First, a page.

|Who is it?||Suspected Terrorist|
|Birth Day||December 05, 1983|
|Birth Place||Banbridge, United Kingdom, British|
|Age||37 YEARS OLD|
|Died On||November 12, 2014|
|Other names||Asmantara, Sherafiyah, Natalie Webb, White Widow, Sherafiyah Lewthwaite|
|Alma mater||School of Oriental and African Studies, University of London|
|Known for||Islamic militancy|
|Spouse(s)||Germaine Lindsay (m. 2002; d. 2005)|
Lewthwaite was born to parents Andrew and Elizabeth Christine (née Allen) Lewthwaite in Banbridge, County Down in 1983. Her father is a former British Army soldier who served in the 9th/12th Royal Lancers and had met her mother while he was stationed in Northern Ireland in the 1970s. Following her birth the family lived for a short period in Northern Ireland, where her father worked as a lorry driver, before settling in Aylesbury, England. She attended Elmhurst middle school and The Grange secondary school in Aylesbury. She studied for a politics and religion degree at the School of Oriental and African Studies, University of London, but dropped out.
Lewthwaite's parents separated in 1994, and friends later reported that she was "badly affected by the break-up" and "sought solace from Muslim neighbours who she believed had a stronger family network." Raised as a Christian, by the age of 17 she had converted to Islam. She adopted the Muslim name Sherafiyah at the time of her conversion. She arranged to meet Germaine Lindsay at a Stop the War march in Hyde Park, London; they subsequently married in Aylesbury on 30 October 2002, using the Islamic names Asmantara and Jamal. Lewthwaite's parents, who "never came to terms with their daughter's conversion", refused to attend the ceremony.
In September 2005, Lewthwaite was widely criticised for selling her story, in which she portrayed herself as a victim and her husband as a "relatively recent [convert]" who had been "tricked into his actions by extremists", to tabloid newspaper The Sun for £30,000. The Independent reported that Lewthwaite's account conflicted with evidence from Lindsay's sister that he had actually converted to Islam aged 15, and said that families of the victims were "unconvinced by her portrait of the bomber", while her "attempts to share the blame with others obscured the murder of innocent commuters". The Yorkshire Post said: "For very good and obvious reasons, there is a law against any Criminal profiting from his illegal activities by selling his story to a newspaper. And while the letter of the law has not been broken on this occasion—Ms Lewthwaite is not a criminal—its spirit has clearly been breached."
Kenyan police revealed Grant was already known to them after being arrested in the Dadaab refugee camp in northern Kenya in 2008 while attempting to travel to Somalia disguised as a woman wearing a burqa. He and two other men, also wearing burqas, were allegedly travelling to meet an Al-Qaeda leader. Six hours after their arrest, a group of 20 Al-Shabaab fighters freed all three men after storming the Dadajbula police post where they were being held. One of the other two men is believed to have been Saleh Ali Saleh Nabhan, later killed by US Navy SEALs in Operation Celestial Balance, an attack against an Al-Qaeda training camp in Somalia in 2009. A woman who was with the group at the time of their arrest but not detained was subsequently identified by Kenyan police as Lewthwaite.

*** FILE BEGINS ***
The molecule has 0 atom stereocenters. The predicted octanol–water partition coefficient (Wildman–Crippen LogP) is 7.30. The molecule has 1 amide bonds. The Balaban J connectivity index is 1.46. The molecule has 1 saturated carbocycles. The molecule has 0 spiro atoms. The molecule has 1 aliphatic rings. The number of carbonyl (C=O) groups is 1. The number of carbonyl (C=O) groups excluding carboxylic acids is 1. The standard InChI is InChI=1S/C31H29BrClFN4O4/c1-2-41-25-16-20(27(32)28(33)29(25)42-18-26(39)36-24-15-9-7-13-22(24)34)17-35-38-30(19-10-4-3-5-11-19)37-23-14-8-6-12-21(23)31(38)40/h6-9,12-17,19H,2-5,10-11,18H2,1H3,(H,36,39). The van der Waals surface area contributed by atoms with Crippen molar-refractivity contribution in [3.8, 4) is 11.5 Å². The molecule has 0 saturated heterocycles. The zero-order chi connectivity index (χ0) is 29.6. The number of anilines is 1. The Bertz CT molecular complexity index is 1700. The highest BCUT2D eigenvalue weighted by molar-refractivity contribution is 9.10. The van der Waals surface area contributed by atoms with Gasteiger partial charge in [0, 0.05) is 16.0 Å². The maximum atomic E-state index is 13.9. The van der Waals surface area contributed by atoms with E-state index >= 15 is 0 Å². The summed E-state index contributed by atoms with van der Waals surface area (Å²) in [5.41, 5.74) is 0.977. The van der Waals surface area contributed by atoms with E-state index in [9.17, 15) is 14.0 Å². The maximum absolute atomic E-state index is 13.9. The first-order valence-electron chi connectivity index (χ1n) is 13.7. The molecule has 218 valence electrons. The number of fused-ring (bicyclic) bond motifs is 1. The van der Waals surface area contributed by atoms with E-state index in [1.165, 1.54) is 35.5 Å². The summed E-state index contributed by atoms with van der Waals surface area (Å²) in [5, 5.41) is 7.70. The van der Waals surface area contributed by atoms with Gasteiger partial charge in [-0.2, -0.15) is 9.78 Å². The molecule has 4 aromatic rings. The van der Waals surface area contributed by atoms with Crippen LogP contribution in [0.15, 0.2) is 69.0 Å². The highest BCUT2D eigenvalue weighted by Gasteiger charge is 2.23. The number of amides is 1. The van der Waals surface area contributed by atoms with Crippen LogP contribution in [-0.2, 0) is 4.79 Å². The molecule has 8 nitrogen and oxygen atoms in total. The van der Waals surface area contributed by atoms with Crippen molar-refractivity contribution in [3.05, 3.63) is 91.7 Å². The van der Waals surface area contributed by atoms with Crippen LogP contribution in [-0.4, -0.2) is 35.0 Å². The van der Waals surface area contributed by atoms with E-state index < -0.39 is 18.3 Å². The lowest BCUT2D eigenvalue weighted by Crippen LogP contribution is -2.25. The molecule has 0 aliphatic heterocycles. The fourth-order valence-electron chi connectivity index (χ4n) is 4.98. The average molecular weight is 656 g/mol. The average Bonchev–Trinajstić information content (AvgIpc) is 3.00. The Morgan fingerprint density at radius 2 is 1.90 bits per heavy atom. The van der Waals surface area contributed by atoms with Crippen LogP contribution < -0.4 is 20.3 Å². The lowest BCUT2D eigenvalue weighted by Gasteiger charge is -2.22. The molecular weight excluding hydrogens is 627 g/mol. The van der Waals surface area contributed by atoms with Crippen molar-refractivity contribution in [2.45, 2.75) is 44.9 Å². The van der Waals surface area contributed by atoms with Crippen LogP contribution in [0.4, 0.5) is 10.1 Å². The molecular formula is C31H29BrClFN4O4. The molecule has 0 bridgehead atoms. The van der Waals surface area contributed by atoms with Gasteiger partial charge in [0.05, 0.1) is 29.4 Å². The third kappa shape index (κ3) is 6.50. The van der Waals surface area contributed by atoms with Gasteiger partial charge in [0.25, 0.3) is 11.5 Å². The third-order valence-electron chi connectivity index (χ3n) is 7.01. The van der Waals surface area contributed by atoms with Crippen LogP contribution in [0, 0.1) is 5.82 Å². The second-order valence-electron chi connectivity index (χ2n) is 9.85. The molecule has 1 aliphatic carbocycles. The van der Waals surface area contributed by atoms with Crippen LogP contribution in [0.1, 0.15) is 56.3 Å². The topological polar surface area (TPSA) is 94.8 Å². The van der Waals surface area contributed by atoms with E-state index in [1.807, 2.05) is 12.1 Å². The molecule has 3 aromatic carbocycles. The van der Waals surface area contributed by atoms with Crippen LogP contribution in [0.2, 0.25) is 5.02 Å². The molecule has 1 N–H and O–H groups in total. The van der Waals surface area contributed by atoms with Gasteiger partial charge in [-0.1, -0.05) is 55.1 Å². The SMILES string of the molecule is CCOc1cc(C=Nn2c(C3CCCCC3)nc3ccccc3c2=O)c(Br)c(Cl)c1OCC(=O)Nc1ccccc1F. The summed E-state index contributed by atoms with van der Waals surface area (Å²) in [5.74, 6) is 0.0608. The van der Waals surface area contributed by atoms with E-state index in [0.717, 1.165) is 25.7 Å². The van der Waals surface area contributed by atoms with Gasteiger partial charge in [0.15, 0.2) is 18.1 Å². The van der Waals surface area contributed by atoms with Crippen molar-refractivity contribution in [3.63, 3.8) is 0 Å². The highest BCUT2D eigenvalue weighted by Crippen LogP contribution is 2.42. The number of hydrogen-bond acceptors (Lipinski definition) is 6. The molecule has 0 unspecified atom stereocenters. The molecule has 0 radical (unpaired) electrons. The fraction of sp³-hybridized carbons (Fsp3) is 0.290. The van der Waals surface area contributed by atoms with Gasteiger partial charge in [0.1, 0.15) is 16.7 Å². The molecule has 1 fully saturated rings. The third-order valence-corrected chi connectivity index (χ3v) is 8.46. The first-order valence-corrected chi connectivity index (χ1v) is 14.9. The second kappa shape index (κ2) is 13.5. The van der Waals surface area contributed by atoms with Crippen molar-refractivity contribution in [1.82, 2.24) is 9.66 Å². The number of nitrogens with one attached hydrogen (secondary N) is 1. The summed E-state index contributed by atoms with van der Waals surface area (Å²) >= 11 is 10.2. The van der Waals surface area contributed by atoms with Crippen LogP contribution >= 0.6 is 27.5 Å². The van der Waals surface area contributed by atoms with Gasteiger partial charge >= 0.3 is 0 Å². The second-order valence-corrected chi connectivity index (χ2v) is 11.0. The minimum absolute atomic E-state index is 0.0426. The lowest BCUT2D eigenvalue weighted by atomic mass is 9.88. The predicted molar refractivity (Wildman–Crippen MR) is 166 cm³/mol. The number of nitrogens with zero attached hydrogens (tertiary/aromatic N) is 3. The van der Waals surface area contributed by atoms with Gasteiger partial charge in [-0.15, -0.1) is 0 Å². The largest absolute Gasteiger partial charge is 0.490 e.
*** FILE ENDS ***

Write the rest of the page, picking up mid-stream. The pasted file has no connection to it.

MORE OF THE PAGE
Lewthwaite gave birth to her fourth child, a daughter, at a private birthing centre in Johannesburg in July 2010. The Daily Telegraph reported that she registered with the clinic late into her pregnancy, and under the name Asmaa Shahidah Bint-Andrews. She gave birth after attending four prenatal appointments. Anti-terrorism investigators told the newspaper the child's father is believed to be Abdi Wahid, a former Kenyan naval officer who defected to al-Shabaab.
Kenyan police revealed that when Grant was arrested in December 2011, the group was only days away from committing an attack. The target was either "a hotel in Mombasa or a shopping mall in Nairobi." Grant was also alleged to have voluntarily given up the identity of Lewthwaite, telling police officers: "There is someone much bigger you really want; she is the financier." In March 2012, following a request from the Kenyan authorities, Interpol issued an international alert requesting the arrest and extradition of Lewthwaite.
In July 2012, she was named as one of the suspects involved in a 24 June 2012 grenade attack on the Jericho bar in Mombasa. The attack took place during a Euro 2012 football match between England and Italy. Kenyan police said a woman matching Lewthwaite's description was seen near the bar shortly before the attack in which three people were killed and 25 injured. Police said: "We suspect Samantha Lewthwaite was actively involved in the terrorist attack on the club."
Lewthwaite's name was linked with the September 2013 attack claimed by Al-Shabaab on the Westgate shopping mall in Nairobi. Despite intense media speculation, these reports were viewed with caution by UK government officials, and there was no confirmation of Lewthwaite's involvement as an attacker, organiser or fundraiser. Al-Shabaab itself claimed no women played a role in the attack. In a Twitter post the group said, "We have an adequate number of young men who are fully committed and we do not employ our sisters in such military operations."
On 13 November 2014 the commander of the battalion reportedly rejected the reports as false: "We don't have any White Widows, and nor could we. [The Russians are] trying to drive a wedge between us and our British allies."